Cutaneous lymphomas are cancers of lymphocytes (white blood cells) that primarily involve the skin. Classification is based on lymphocyte type: B-lymphocytes (B-cell) or T-lymphocytes (T-cell).
Cutaneous T-cell lymphoma (CTCL) is the most common type of cutaneous lymphoma that typically presents with red, scaly patches or thickened plaques of skin that often mimic eczema or chronic dermatitis. Progression from limited skin involvement is variable and may be accompanied by tumor formation, ulceration, and exfoliation, complicated by itching and infections. Advanced stages are defined by involvement of lymph nodes, peripheral blood, and internal organs.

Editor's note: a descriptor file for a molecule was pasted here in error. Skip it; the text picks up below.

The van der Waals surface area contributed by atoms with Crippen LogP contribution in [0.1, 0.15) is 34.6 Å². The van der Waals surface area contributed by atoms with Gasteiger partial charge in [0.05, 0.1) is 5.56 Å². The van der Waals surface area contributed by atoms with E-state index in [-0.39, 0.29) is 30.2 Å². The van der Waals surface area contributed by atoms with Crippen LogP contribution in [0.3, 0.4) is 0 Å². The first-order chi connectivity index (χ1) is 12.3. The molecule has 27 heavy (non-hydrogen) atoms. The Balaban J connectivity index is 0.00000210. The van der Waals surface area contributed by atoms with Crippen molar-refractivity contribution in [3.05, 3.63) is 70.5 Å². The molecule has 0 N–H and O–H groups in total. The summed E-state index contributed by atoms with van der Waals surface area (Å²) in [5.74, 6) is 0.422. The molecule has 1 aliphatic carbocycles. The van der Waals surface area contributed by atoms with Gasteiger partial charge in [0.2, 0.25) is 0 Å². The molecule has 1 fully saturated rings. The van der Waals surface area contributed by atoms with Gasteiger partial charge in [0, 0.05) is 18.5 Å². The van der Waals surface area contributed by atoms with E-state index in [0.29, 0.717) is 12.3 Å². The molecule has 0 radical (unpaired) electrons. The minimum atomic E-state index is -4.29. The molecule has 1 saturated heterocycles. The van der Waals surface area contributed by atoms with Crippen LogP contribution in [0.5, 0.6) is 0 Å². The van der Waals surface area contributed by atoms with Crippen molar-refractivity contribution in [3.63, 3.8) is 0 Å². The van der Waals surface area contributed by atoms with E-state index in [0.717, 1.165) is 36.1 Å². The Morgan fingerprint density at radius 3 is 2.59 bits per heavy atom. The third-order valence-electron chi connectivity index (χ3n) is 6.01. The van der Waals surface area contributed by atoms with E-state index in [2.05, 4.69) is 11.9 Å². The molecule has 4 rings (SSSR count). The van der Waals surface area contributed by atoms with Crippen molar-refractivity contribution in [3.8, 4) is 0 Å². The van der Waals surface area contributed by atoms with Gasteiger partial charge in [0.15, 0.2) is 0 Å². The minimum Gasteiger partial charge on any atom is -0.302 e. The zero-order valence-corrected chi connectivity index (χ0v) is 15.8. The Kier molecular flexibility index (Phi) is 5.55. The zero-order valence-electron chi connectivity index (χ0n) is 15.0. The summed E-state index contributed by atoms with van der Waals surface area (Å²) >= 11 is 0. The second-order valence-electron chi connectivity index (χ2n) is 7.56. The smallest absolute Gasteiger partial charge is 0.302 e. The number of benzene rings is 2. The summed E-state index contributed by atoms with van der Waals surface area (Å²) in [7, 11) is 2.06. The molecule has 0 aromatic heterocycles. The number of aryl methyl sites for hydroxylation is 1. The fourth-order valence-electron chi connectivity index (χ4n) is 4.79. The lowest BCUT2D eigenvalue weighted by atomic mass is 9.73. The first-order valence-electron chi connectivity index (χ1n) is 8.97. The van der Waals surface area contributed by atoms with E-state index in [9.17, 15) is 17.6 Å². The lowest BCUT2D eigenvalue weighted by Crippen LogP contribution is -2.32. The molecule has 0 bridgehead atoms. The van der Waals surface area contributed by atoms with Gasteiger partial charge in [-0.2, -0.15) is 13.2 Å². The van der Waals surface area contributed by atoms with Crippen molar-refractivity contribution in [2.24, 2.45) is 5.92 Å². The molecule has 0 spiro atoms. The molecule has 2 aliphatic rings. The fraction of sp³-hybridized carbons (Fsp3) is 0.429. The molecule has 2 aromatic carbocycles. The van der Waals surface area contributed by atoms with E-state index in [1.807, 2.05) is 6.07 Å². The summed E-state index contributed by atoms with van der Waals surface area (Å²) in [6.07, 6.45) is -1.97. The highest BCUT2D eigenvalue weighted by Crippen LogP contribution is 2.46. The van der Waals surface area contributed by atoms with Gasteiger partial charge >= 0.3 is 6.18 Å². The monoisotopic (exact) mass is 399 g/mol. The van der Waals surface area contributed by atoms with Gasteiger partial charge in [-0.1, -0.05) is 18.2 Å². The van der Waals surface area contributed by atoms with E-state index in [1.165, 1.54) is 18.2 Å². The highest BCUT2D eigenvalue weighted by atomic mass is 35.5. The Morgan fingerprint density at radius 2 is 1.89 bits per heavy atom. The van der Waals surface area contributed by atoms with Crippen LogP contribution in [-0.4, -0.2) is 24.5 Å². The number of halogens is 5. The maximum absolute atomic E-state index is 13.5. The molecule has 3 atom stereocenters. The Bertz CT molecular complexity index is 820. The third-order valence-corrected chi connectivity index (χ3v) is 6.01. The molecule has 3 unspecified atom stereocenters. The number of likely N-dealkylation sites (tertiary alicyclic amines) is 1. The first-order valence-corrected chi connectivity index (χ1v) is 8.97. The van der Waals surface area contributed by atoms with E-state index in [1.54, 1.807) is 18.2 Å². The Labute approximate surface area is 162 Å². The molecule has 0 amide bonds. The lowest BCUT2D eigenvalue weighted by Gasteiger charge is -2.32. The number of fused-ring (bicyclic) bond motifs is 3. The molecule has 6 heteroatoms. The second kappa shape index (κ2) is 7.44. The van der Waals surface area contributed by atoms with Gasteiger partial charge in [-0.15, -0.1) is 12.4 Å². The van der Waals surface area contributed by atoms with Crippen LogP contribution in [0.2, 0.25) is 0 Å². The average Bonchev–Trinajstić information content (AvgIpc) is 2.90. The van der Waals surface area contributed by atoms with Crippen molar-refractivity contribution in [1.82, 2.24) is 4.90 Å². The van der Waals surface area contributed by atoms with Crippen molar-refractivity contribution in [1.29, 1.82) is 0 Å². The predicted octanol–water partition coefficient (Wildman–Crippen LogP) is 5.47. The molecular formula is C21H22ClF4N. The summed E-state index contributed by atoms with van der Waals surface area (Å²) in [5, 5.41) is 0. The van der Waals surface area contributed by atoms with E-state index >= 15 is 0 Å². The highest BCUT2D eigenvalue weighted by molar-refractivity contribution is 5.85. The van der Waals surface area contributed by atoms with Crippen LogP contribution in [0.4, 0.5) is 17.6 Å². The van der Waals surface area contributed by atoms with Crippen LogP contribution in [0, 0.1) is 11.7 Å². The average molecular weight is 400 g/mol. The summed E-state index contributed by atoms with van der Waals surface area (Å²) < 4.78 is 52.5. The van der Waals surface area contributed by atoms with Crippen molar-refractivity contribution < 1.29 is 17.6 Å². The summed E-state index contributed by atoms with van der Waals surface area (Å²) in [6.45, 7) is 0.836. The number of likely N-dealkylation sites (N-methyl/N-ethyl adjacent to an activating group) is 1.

Learning everything you can about cutaneous T-cell lymphoma, or CTCL, will help you better understand your disease, learn about available treatments, evaluate options for managing symptoms, coordinate effective communication with your healthcare team, and live the best life you can along your individual journey with cutaneous lymphoma.
Please click on the following links for answers to questions you may have like:
And click on the following links for "Fast Facts" about various types of cutaneous lymphoma including:
The above links allow you to download PDF documents, which may be viewed in Adobe Acrobat Reader. You can download Adobe Acrobat Reader free at www.adobe.com.
A Library of Information
In an effort to provide access to accurate, relevant, timely, and comprehensive information to people living with cutaneous lymphoma and those who care for them, we offer a library of brochures, newsletters and more, which can be accessed here.